As we grew older as boys, we quickly got new messages around feelings. If we were afraid, instead of being allowed to show our fear and release it, we got the message to "Act like a man". If we hurt or were in pain, the message was "Be tough." That meant, stuff the feeling, and act like it's not there. And, if we were sad we were told, "Big boys don't cry" or we were shamed by being called a "cry baby."
So, we quickly learned that it wasn't okay to express fear, hurt or sadness but it was okay to numb out or express anger ("Boys will be boys"). Numbness and getting mad were really our only two feeling options. After a while, we may have learned to explode in a very violent manner or to continue to maintain the deep hurt, sadness or pain. Some of us kept it long enough to allow it to eat away at us from the inside in the form of cancer, ulcers and many other diseases.
Girls growing up got a different message. Don't ever get angry. If it wasn't the message that "nice girls don't get angry" it was the threat of violence in reaction to her anger. Some threats were physical, others emotional. The girl growing up soon learned that she could displace the "true" feelings of anger with sadness or fear, which often led to acting out in a passive-aggressive way or manifesting depression, migraines, menstrual cramps, or even anorexia.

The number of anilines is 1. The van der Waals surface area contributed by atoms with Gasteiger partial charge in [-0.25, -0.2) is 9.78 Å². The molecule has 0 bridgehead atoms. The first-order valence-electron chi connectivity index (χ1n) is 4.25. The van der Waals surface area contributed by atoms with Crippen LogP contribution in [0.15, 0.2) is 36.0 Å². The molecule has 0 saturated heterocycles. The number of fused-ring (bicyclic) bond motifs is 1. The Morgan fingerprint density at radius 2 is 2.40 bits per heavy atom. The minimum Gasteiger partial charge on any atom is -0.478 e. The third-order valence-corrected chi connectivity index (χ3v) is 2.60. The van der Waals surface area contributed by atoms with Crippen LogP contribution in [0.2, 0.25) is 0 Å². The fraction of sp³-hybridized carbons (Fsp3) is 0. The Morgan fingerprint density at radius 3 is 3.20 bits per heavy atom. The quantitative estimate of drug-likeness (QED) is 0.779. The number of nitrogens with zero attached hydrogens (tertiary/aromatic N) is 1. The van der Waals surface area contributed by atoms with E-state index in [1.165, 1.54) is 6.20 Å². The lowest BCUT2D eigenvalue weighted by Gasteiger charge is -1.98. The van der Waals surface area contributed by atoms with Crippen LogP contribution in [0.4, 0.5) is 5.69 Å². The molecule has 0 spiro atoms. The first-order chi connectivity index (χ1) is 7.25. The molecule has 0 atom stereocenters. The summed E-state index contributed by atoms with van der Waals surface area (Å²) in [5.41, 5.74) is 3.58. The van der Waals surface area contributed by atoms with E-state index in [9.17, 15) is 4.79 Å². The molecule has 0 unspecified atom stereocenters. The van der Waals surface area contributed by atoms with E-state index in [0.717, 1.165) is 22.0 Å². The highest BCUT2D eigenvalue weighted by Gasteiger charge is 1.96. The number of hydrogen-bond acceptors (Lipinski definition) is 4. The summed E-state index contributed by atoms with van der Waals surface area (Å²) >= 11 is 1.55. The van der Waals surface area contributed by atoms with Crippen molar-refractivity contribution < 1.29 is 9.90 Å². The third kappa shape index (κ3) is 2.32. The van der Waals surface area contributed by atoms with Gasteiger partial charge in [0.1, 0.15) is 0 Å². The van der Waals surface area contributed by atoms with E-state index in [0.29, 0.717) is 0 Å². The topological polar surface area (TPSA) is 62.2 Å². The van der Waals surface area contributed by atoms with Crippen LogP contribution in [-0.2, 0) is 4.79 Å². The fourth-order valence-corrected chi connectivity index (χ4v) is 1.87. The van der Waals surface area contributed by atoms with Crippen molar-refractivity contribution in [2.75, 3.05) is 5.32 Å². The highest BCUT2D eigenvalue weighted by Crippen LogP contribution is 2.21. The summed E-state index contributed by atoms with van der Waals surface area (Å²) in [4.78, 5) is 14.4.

When these displaced feelings get acted out in a coupled relationship, you can see how confusing it can become. When her "true" -- deeply felt but unacknowledged -- feeling is anger but she expresses the "displaced" feeling of sadness and his "true" feeling is hurt or fear but he "displaces" it with anger, the road to intimacy becomes blocked. And that intimacy will remain blocked as long as the "true" feelings of anger, hurt and sadness are withheld or inappropriately expressed.
This can manifest in a very unhealthy scenario. I'm sure you have heard someone say, "We had a big fight last night and the sex afterwards was really great!" What's going on here? The truth is, that's the only way this couple knows to get through the layers of anger.
But in fact, it's not necessary to have a fight to have great sex, when you can take other steps to release the repressed anger, and get in touch with the "true" feelings that are going on.
Many people are afraid, and say something like: "Getting in touch with my true feelings will change things and I won't know the outcome in relationship," or "I won't know what to expect," or "I might lose 'control'". All of these worries are founded in reality, and yet without experiencing our own "true" feelings, we're left in a very confusing world.